The current pandemic would accelerate the general interest in ESG and capital inflows into sustainable investments over the next three to five years.
The Business Times, Michelle Quah, 30 June 2021
The Covid-19 pandemic may have spurred a greater shift towards more sustainable investing, but investors themselves are also beginning to realise that such investments are yielding better returns than traditional ones.
A global study conducted by The Economist Intelligence Unit (EIU), covering 450 institutional investors across the globe, found that almost three-quarters (74 per cent) of these investors said that their company's investments that integrate ESG (environment, social and corporate governance) factors performed better financially than equivalent traditional investments in the three years prior to 2020.
UBS Asset Management, which backed the study, said that this held true in 2020 as well, with similar numbers of respondents saying that their company's ESG integrated investments performed better financially last year than equivalent traditional investments.
Three-quarters of respondents also said that the current pandemic would accelerate the general interest in ESG and capital inflows into sustainable investments over the next three to five years.
The study, "Resetting the agenda - How ESG is shaping our future", surveyed institutional investors working in asset and wealth management firms, corporate pension funds, endowment funds, family offices, government agencies, hedge funds, insurance companies, pension funds, sovereign wealth funds and reinsurers, across North America, Europe and the Asia-Pacific.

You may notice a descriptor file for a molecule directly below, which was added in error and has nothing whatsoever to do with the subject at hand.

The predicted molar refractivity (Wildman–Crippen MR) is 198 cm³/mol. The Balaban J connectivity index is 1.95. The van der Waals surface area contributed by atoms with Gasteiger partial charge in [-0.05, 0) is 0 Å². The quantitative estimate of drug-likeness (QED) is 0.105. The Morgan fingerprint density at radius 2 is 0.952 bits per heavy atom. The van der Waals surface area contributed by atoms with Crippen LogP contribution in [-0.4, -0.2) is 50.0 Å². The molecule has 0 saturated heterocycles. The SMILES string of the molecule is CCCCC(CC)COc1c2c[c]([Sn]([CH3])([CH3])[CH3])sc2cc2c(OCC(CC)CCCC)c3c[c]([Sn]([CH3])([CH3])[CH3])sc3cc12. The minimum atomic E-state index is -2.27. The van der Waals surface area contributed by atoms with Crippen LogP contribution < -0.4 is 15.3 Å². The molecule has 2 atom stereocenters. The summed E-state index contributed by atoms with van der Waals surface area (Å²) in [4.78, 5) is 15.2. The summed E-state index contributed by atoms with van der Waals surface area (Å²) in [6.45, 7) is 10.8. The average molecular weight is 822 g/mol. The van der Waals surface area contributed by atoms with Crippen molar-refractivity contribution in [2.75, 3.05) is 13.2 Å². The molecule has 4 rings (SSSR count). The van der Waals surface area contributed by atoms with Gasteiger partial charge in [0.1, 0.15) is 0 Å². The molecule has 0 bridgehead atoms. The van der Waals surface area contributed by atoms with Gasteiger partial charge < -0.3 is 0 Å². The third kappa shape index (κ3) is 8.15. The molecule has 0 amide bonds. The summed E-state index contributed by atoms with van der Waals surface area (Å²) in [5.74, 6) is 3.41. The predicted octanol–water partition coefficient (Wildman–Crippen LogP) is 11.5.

It found that North American investors appeared to be ahead of their counterparts in other regions in terms of ESG integration, with 41 per cent having at least half their assets under management (AUM) currently integrating ESG criteria, compared with a quarter in Asia-Pacific and just 18 per cent in Europe.
The numbers are expected to grow. While over a quarter (28 per cent) of institutional investors globally have used ESG factors in the investment process for at least half their AUM in the past three years, almost a third (32 per cent) will do so next year. This figure rises to 65 per cent for respondents who plan on integrating ESG into at least one-quarter of their AUM for the next 12 months, the study said.
Improved management of ESG related risks has been the main driver of ESG investments in the three years prior to 2020, respondents said; the next two top drivers were the diversification of investments and enhanced financial returns.
Over the next year, the drivers for further ESG integration are expected to shift in the light of the wide-ranging impacts of the pandemic, the study said. Enhanced returns are still in the top three, but mitigation of the recession induced by the pandemic, cited by 26 per cent of respondents, jumps to the top of the list.
Investors are increasingly aligning with impact frameworks such as the UN SDGs …, and proactively engaging with companies to implement positive change.
Candice de Monts-Petit
Candice de Monts-Petit
Senior editor, The Economist Intelligence Unit